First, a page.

Title: Debris Disks: Clues for a Solar System's History
Abstract: Debris disks are gas-poor structures of dust which orbit around their host star. These disks are the leftover remnants of planetary formation and can hold important clues in understanding the evolution and history of planetary systems. Distinct features in a disk’s morphology can elucidate the architecture of an underlying planetary system or indicate the signatures of past close encounters with flyby stars. In this talk we discuss both our Solar System debris disk, as well as that of an exoplanetary system: HD106906. Specifically, we use signs in the inclination distribution of the Kuiper Belt in our own Solar System to constrain the environment of our Solar System’s stellar birth cluster. We also use observations of unique features in the debris disk surrounding HD106906 to constrain its evolutionary history and propose a unique formation theory for this unusual system. Our results provide a link between the present configuration of a system’s debris disk and the dynamical history of the system itself.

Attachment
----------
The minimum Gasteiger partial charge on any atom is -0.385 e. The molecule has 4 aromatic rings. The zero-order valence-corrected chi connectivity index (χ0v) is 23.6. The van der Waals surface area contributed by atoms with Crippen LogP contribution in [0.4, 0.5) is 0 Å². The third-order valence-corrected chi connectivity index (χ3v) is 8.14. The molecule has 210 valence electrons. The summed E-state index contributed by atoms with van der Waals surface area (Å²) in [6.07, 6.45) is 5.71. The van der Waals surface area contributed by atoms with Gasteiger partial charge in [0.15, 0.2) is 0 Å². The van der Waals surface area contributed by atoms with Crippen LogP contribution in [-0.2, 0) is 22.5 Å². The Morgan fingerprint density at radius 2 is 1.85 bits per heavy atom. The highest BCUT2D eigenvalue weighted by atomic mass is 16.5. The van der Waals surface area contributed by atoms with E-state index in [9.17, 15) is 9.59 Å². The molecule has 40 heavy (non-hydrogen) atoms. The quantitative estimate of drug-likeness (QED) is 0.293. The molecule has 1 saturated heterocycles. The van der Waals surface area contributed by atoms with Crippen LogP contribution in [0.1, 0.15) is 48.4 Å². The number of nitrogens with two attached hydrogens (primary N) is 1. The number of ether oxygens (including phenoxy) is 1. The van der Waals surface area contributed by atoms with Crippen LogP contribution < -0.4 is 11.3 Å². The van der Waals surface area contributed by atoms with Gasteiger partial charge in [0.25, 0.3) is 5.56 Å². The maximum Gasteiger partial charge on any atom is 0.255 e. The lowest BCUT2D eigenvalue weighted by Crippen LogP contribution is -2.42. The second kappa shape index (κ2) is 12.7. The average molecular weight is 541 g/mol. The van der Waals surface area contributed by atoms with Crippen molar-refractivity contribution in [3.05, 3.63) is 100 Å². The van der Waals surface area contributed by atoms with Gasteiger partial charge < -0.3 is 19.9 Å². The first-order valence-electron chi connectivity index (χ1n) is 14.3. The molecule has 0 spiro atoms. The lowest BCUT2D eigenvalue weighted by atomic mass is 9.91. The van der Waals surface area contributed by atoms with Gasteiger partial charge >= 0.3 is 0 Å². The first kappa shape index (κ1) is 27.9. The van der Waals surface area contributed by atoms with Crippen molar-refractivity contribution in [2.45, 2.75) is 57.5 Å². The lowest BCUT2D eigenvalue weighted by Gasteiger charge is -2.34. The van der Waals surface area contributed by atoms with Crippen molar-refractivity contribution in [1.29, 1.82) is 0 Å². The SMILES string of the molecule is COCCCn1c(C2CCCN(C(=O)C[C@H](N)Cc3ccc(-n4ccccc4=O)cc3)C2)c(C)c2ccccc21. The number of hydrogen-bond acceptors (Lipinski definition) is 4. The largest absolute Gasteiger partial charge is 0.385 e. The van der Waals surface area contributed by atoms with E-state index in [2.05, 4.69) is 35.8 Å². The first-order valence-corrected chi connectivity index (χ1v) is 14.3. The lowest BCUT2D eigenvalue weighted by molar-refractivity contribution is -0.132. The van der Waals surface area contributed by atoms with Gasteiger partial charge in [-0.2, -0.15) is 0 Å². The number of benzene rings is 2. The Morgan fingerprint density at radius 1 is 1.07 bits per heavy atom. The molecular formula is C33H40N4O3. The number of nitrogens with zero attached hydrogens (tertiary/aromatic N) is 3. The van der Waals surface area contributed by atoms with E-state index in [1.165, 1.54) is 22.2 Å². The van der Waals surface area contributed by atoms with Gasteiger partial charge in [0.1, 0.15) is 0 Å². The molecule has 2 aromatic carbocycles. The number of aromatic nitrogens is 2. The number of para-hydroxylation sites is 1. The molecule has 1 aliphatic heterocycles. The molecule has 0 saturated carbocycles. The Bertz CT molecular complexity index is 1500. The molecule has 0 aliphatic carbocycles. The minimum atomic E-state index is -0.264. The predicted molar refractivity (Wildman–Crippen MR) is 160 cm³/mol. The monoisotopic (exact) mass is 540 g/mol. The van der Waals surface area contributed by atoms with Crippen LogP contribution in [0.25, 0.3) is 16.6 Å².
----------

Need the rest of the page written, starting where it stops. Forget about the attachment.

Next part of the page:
Host: Bekki Dawson
Seminar held in 538 Davey or please email CEHW-SEMINAR-QUESTIONS@lists.psu.edu to attend virtually.